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Stop Playing Monopoly With Your Kids (And Play These Games Instead)

Parents want the best for their kids. This, no doubt, extends to the board game closet. But Mom and Dad may not be aware of the drudgery and fickle chance to which they’re subjecting the family. In a recent piece, I found that some of the most beloved childhood games — think Candy Land, Snakes and Ladders, Monopoly — just aren’t very good. The data emphatically says so. But where there’s data, there’s also hope.

But first, let’s pause for a useful qualitative take. The agony of playing Monopoly with children is well described by comedian Louis C.K. (fret not, this is safe for work).

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Clearly, Monopoly can teach kids some bracing lessons about the risk of personal financial ruin. But we can do much better.

What makes a good game? Good games keep players, however young, engaged — and you’re not engaged in Monopoly if you’re bankrupt. Good games also require meaningful action and decision-making — something lacking from Candy Land or Snakes and Ladders — rather than merely blind luck. Games are fun, games engage and games teach. So, which ones do it best?

As before, I’ll rely on data from the popular gaming site BoardGameGeek.1 The site hosts a huge database of nearly 75,000 games. Users log on and rate them on a scale from 1 (unplayable) to 10 (always itching to play). It’s a sort of TripAdvisor for board games. In addition to the user ratings, the data set also includes an entry for the recommended minimum age. Combining those, we can set our children down a fruitful board gaming path.

In this data, one observation quickly becomes clear: According to the users of BoardGameGeek, games get better as children get older. Games for a 3-year-old average a rating of just above 5, whereas games for a 10-year-old average a rating above 6, for example. This isn’t surprising — games get more intricate, strategies more complex, play more engrossing. But there are quality games to be played at any age. To consider games that are fairly tried and true, I’ll restrict this analysis to those with at least 100 user ratings. This leaves us with 2,849 games recommended for children ages 3 to 10.

Here are the site’s average ratings vs. minimum suggested age of games that could get a child a pretty long way — from preschool to fifth grade.

roeder-feature-kidsgames

The highest-rated games for each age are diverse. Coconuts, for example, is a dexterity game — players fling tiny toy coconuts into cups. Dixit is a creative storytelling game — a sort of artsy Apples to Apples. Mus is a Basque card game. Hive Pocket — a version of the game Hive — is an abstract, tile-placing strategy game. But they all have features of a good game — they engage players, and they require action. There’s something more to these games than just rolling the dice.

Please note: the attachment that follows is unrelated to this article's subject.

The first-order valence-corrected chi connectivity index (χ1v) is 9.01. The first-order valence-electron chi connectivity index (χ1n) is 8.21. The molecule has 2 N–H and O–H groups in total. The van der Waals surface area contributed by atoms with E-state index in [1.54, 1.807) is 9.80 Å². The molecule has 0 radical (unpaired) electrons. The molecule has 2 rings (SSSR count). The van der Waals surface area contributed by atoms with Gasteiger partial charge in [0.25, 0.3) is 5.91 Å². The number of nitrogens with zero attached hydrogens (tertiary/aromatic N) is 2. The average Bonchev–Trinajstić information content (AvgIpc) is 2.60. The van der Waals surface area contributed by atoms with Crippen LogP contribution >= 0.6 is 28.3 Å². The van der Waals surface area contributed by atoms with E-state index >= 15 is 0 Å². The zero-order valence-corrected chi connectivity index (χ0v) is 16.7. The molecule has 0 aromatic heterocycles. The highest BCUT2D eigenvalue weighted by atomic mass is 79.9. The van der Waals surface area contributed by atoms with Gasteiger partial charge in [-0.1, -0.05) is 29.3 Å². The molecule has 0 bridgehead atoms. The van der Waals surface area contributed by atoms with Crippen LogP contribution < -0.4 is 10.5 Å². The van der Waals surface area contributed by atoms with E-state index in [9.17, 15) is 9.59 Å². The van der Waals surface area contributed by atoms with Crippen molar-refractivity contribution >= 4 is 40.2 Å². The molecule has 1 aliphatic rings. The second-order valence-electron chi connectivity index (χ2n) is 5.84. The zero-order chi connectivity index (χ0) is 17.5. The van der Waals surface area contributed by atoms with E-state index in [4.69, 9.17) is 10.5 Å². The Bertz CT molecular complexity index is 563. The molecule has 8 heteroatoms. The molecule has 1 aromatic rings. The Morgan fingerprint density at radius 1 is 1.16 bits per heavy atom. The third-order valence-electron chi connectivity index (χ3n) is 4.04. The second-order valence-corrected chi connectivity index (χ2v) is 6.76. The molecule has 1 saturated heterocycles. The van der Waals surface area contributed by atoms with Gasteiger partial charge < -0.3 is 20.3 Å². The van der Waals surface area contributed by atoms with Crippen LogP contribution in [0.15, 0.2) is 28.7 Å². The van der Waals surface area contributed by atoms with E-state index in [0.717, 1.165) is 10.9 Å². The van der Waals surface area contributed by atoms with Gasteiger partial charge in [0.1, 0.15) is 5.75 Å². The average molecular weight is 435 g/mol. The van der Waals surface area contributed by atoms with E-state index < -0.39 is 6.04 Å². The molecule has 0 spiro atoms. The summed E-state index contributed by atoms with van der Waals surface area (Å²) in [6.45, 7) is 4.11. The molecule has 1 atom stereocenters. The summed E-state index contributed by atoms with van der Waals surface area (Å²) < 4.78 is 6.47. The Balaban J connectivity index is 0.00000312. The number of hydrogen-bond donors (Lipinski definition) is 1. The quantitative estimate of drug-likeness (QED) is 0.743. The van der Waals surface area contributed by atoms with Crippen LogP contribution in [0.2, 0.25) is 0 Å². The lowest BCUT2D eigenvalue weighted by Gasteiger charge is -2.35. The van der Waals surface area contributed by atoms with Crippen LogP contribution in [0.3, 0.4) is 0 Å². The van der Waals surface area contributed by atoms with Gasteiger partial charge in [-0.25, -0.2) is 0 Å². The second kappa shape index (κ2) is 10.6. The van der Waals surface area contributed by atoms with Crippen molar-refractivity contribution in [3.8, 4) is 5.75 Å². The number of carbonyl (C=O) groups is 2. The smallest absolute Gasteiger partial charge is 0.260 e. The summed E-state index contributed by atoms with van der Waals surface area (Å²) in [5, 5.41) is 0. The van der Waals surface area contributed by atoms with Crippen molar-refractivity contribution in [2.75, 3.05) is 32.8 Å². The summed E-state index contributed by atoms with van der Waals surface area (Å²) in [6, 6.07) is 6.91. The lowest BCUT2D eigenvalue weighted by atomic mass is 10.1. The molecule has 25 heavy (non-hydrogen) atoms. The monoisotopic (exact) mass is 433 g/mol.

Variety is the spice of board-gaming life, so here, by age, are three highest-rated games — gold, silver and bronze for each year of a child’s life.2

roeder.kidsgames.table

Again, it’s a remarkably motley group of games. Mijnlieff (pronounced “mine-leaf”) is a sort of advanced tic-tac-toe, first published in 2010. Schafkopf is a traditional German card game dating to the late-18th century. Zopp is soccer, in board game form. And Loopin’ Louie involves a battery-powered airplane.

A few of these games stand out with a bunch of user ratings — Loopin’ Louie, Dixit, Mice and Mystics, and Summoner Wars are the most vouched for on the list. Dixit is the 2010 winner of the prestigious Spiel des Jahres prize — game of the year. As such, it’s in the elite company of quality gaming flagships like Ticket to Ride, Carcassonne and The Settlers of Catan. Mice and Mystics — though I’ve never played — sounds like a scream. From the publisher, “In Mice & Mystics players take on the roles of those still loyal to the king — but to escape the clutches of Vanestra, they have been turned into mice! Play as cunning field mice who must race through a castle.” What could beat that? And Summoner Wars — from the same publisher, Plaid Hat Games — is a tactical card game. “Call your forces forth and send them in a surging wave against your enemy. Cast spells that bolster your forces and cut down those who would oppose you.” Every kid’s dream!

And I’m nearly 30, and I’d play Loopin’ Louie in a second!

BoardGameGeek caters to adult games, of course. Not many 3-year-olds, if any, are rating games online. But many of the elements that make a quality adult game make a quality children’s game, too — strategic thinking, engagement, an engrossing theme and so on. And the users of BoardGameGeek tend to be attuned to these positive qualities. Plus, they surely want their children to continue in their discerning gaming footsteps. The judgment of adults is a proxy here for that of children.

Most of the games listed here are probably not familiar to many casual gamers, or many budding gamers’ parents. But maybe that’s the point. We seem stuck with some pretty bad games. For whatever reason, these board game chestnuts fly off the shelves apace. As of this writing, the first page of Amazon’s top sellers includes Monopoly, Hungry Hungry Hippos, Candy Land Disney Princess Edition, Clue and Sorry. But there’s a wide world beyond these stalwarts. We’re in the midst of a golden age of board games! Trust the data — better games await. Your kids will thank you.

Footnotes

  1. The data was mined from the site by Rasmus Greve, and the details and raw data can be found on Github.
  2. BoardGameGeek maintains its own list of the best children’s games as well. However, while these games are certainly good, the methodology used to construct the list is opaque.

Oliver Roeder is a senior writer for FiveThirtyEight.

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